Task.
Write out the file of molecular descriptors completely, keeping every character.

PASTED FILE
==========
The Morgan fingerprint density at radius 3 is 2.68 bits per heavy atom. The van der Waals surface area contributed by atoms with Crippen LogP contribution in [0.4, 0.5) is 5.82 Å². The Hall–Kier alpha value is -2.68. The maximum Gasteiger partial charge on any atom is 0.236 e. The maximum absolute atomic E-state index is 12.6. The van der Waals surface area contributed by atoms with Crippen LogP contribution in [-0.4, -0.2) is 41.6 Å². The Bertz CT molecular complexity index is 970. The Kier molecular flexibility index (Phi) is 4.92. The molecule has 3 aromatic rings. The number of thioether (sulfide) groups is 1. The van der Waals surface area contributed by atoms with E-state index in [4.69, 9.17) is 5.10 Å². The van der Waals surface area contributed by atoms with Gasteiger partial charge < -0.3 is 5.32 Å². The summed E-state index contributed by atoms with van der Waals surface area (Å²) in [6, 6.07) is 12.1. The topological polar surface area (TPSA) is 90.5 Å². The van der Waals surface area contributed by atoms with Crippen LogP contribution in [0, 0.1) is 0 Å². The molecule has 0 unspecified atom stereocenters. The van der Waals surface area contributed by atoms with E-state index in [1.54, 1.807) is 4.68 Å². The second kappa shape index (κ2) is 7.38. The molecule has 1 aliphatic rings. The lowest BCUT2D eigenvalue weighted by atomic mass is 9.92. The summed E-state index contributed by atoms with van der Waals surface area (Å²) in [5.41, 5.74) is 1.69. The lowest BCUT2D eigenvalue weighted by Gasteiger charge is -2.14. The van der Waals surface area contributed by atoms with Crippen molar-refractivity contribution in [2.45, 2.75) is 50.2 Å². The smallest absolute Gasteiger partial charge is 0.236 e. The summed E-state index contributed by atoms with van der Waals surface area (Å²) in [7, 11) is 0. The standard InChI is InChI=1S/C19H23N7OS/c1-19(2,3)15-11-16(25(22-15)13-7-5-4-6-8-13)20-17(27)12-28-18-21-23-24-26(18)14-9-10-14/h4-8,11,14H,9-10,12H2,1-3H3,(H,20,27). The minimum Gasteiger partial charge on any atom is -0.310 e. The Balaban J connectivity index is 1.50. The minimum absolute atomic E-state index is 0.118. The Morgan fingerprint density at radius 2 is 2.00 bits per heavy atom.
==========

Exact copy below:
The Morgan fingerprint density at radius 3 is 2.68 bits per heavy atom. The van der Waals surface area contributed by atoms with Crippen LogP contribution in [0.4, 0.5) is 5.82 Å². The Hall–Kier alpha value is -2.68. The maximum Gasteiger partial charge on any atom is 0.236 e. The maximum absolute atomic E-state index is 12.6. The van der Waals surface area contributed by atoms with Crippen LogP contribution in [-0.4, -0.2) is 41.6 Å². The Bertz CT molecular complexity index is 970. The Kier molecular flexibility index (Phi) is 4.92. The molecule has 3 aromatic rings. The number of thioether (sulfide) groups is 1. The van der Waals surface area contributed by atoms with E-state index in [4.69, 9.17) is 5.10 Å². The van der Waals surface area contributed by atoms with Gasteiger partial charge < -0.3 is 5.32 Å². The summed E-state index contributed by atoms with van der Waals surface area (Å²) in [6, 6.07) is 12.1. The topological polar surface area (TPSA) is 90.5 Å². The van der Waals surface area contributed by atoms with Crippen LogP contribution in [0, 0.1) is 0 Å². The molecule has 0 unspecified atom stereocenters. The van der Waals surface area contributed by atoms with E-state index in [1.54, 1.807) is 4.68 Å². The second kappa shape index (κ2) is 7.38. The molecule has 1 aliphatic rings. The lowest BCUT2D eigenvalue weighted by atomic mass is 9.92. The summed E-state index contributed by atoms with van der Waals surface area (Å²) in [5.41, 5.74) is 1.69. The lowest BCUT2D eigenvalue weighted by Gasteiger charge is -2.14. The van der Waals surface area contributed by atoms with Crippen molar-refractivity contribution in [2.45, 2.75) is 50.2 Å². The smallest absolute Gasteiger partial charge is 0.236 e. The summed E-state index contributed by atoms with van der Waals surface area (Å²) in [7, 11) is 0. The standard InChI is InChI=1S/C19H23N7OS/c1-19(2,3)15-11-16(25(22-15)13-7-5-4-6-8-13)20-17(27)12-28-18-21-23-24-26(18)14-9-10-14/h4-8,11,14H,9-10,12H2,1-3H3,(H,20,27). The minimum Gasteiger partial charge on any atom is -0.310 e. The Balaban J connectivity index is 1.50. The minimum absolute atomic E-state index is 0.118. The Morgan fingerprint density at radius 2 is 2.00 bits per heavy atom.